ONTARIO, CA — Unless you’ve been following the National Hockey League from under the proverbial rock over the last four years, you know that the Los Angeles Kings have won the Stanley Cup twice during that span. But what you may not be aware of is that they didn’t do it by signing top-tier unrestricted free agents or by making a plethora of trades to bring in skilled veteran players.
To be sure, this is the salary cap era, a time when loading a roster with a bunch of unrestricted free agents and veteran players acquired via trade isn’t really possible. Rather, the Kings built their 2012 and 2014 Stanley Cup Championship teams through the draft and by investing heavily in player development.
All one has to do is look at the rosters of those teams to see that the vast majority of the players were drafted by the Kings and/or were developed in their minor league system. Few players were hired guns—unrestricted free agents or established, skilled veterans acquired via trade.
Fast forward to the 2015-16 season, and that formula remains in place for Kings President and General Manager Dean Lombardi. Indeed, when you look beyond the big club’s roster, you see that what is arguably the NHL’s top team in terms of drafting and development has a number of prospects who are likely to make an impact at the NHL level in the future—that’s a formula for maintaining Stanley Cup contender status year after year after year.
If there is a downside to winning the Stanley Cup, it’s that your team selects last in each round of the draft. But credit goes to the Kings’ scouting staff as their work led them to target left wing Tanner Pearson with the 30th overall pick in the first round of the 2012 NHL Entry Draft, a player who was a key cog in their 2014 Stanley Cup Championship.
Don’t look now, but the Kings may have an even shinier, brighter gem down on the farm who was also a near-last-in-the-first-round draft pick.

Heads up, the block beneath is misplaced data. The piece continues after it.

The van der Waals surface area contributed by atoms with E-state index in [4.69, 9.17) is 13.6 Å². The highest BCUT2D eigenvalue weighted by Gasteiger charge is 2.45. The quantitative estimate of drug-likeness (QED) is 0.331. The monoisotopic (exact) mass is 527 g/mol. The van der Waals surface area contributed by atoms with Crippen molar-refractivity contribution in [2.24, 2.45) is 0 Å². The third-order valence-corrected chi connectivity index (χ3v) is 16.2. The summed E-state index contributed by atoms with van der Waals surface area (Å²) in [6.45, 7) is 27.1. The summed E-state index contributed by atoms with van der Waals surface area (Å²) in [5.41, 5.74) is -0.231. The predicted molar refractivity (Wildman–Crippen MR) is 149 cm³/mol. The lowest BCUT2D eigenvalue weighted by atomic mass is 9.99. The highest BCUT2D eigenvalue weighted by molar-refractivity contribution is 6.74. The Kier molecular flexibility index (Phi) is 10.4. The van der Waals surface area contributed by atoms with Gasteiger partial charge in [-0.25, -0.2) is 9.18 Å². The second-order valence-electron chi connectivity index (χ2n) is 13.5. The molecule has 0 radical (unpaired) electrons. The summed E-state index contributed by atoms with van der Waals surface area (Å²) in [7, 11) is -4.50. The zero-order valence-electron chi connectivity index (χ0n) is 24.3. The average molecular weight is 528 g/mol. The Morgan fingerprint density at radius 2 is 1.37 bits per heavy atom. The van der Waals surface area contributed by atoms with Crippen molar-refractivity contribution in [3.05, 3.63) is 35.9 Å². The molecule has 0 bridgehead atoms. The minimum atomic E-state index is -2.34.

In the 2014 NHL Draft, the Kings had the 29th overall selection (New Jersey picked 30th due to NHL sanctions), and they used that pick to select left wing Adrian Kempe, 19, a player who is showing signs that he has the potential to become an elite NHL talent.
The 6-1, 187-pound native of Kramfors, Sweden can skate like the wind, has a quick, powerful shot, is a deft playmaker and can hold his own in physical battles along the boards and in front of the net.
Last season, Kempe came over from Sweden to join the Manchester Monarchs of the American Hockey League (they’re now the Kings’ ECHL affiliate) late in the year for the playoffs, and he was more than impressive.
“You know what? Man! He came in and did a heck of a job for us,” said then-Monarchs head coach Mike Stothers, who is now the head coach of the Ontario Reign, the Kings’ AHL affiliate. “I mean, he can skate, he’s got good hockey sense, and he’s a unique player in that he can skate at the same speed while carrying the puck, which is fast. Most guys can’t do that.”
Kempe’s strong play, including eight goals, helped lead the Monarchs to the AHL’s 2015 Calder Cup Championship, and he did that despite getting plenty of attention from their playoff foes.
“When I [got] out there for my first couple of games, they were really physical,” Kempe noted. “I had to keep my head up, every shift.”
Despite the intimidation tactics, Kempe pushed right back.
“They gave him extra shots, they pushed him after whistles, and they got in his face,” Stothers observed. “He held his ground. He pushed back. I think he proved to them—and the goals he scored—he scored by going to the net. He was not a perimeter player at all. He was not the least bit intimidated.”
“He’s got a powerful stride, he’s a great skater, he’s got a great release in stride [on his shot], and he’s a big guy,” Stothers added. “He played hard, he played physical. They tried to intimidate him, but he didn’t take any backward steps. He’s got a big frame. He’s a big, strong guy for his age, and his skating—he’s fun to watch. He can get up and down.”
Along with tremendous skating ability, Kempe has a quick, hard wrist shot.
“He gets it away in a hurry,” said Stothers. “His goals, this year, have been a classic example of being puck-ready.”
“I’ve always had a good, hard shot, but I want to improve my release all the time,” said Kempe, who recently played for Sweden in the 2016 World Junior Championships. “When I was a kid, I had a hard shot, but I didn’t have that quick release. But I worked to improve my release, and I’m still doing that. That’s something you always have to work on. In professional hockey, you’ve got to move the puck right away, and if you want to be a good goal scorer, you want to shoot a one-timer, or get it off as quickly as you can.”